Who Doesn’t Love A Beach? Me

I am not really a beach goer. Not a fan of beaches really. At least I am not a fan of beaches in the way I think most people think of beaches. When people think of going to the beach for a nice relaxing trip or vacation. Sitting on the beach just lying there soaking in the sun.

I think that part of this is just a function of my personality. For me relaxation does not really equal fun. I like action and activity in my fun. I am at least a Type 1 fun and often a Type 2 kind of fun person. Fun for me can even include a little bit of pain. If I went to a beach to relax I would spend the whole time thinking “I could be DOING something else”. Relaxation is something I actually have to be more conscious of and plan. Relaxing and stopping the doing is a force of will for me often.

I’m not a beach person

Prints in the sand. Higley Flow State Park. New York.

And my mindset is often that the beach is for relaxation. I am sure there are a lot of surfers, swimmers, and other water sports enthusiasts that would whole heartily disagree with me. But since I don’t share any of those pursuits my mindset is not in that frame of mind.

When I enjoy beaches it is when I can be in a mindset of exploration. I like beaches when It isn’t hot out and I’m not thinking that I need to get in that water because I am melting here. If I can walk along the sandy shore and have a sense of exploration. That is what I like. Not a beach with boardwalks and lines of beach chairs and crowded with partiers.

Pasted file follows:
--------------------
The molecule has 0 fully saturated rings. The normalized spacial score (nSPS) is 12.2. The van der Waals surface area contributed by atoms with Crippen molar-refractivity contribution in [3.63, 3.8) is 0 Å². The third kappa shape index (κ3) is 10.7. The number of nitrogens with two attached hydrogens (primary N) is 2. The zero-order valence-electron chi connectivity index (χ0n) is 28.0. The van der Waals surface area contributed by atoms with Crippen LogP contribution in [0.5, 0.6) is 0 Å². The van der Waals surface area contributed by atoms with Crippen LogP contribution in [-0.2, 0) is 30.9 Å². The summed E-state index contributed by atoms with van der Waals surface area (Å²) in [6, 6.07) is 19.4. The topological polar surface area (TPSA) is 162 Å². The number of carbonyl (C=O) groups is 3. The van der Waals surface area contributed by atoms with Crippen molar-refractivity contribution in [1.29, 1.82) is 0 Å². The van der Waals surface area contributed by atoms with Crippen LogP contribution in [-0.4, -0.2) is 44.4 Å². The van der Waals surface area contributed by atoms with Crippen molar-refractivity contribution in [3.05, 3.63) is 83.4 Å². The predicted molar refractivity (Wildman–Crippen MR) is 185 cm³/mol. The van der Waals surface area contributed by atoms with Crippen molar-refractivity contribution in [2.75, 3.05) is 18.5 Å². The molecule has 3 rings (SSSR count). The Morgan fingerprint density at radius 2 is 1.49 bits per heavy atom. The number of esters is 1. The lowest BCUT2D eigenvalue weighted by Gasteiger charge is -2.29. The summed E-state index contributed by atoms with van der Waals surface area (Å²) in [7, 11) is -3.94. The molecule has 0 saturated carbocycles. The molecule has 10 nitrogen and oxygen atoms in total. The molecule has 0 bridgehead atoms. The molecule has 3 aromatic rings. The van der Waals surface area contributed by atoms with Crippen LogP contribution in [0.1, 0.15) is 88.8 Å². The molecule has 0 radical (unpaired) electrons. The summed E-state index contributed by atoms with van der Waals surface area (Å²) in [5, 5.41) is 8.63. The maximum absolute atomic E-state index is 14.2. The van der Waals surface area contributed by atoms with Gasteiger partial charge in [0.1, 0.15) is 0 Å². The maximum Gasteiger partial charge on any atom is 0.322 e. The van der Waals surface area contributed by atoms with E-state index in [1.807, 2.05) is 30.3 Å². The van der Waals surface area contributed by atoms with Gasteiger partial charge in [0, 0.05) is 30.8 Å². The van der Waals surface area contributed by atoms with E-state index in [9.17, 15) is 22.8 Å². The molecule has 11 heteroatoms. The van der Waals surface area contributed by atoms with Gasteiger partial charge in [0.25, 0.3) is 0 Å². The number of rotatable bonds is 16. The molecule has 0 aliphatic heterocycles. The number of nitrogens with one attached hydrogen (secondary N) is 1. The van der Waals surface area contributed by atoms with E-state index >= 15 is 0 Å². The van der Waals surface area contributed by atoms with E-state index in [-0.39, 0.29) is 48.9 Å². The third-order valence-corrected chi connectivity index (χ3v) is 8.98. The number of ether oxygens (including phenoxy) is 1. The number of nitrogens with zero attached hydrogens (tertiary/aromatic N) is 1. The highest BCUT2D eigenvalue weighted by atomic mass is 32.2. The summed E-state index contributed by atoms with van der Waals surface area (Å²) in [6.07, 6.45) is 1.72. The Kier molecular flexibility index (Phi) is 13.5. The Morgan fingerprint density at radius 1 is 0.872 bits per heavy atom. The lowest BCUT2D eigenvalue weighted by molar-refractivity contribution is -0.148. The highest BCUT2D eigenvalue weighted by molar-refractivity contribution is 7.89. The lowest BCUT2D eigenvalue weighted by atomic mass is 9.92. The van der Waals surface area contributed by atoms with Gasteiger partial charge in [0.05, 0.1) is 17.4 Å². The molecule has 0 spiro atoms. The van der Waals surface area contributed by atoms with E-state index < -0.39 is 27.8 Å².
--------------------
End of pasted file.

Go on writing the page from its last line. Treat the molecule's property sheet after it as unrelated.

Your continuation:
Secluded beach spot. Higley Flow State Park. New York.

I enjoy exploration and solitude

If a beach can give me a sense of solitude and a connection to nature then that is what I am about. A lot of my favorite beach spots are probably places many people wouldn’t even consider beaches. Most of them are on lakes, not oceans. The ocean beaches I like are in cooler climates like Maine. And might be covered in rocks, not sand, like Little Hunters Beach in Acadia National Park.

Beaches can have a way of really illuminating time. Much of a peach is grounded in impermanence. The water will quickly wash away anything we create in the sand. Time quickly passes by anything we can make in the human scale. But, at the locations I really like you can see what can last the test of time. The rock and stone that is able to withstand the punishing the waves.

Sand Beach. Acadia National Park. Maine.

The shape of water

All within one landscape we can see so much. The part of the scene that quickly changes and is reshaped by the water over the sand. The motion of the water as it courses in and out from the body of the lake or ocean up to the shoreline and back. The rocks that may be interspersed among the softer side of the landscape. They have been revealed by the water. The rocks will last for a long time but given enough time they too may recede from existence.

Take heart in your strengths. Enjoy the fluidity of what is impermanent. It is never too late to start and reshape. The long term is the goal.

Scarborough Beech State Park. Maine.

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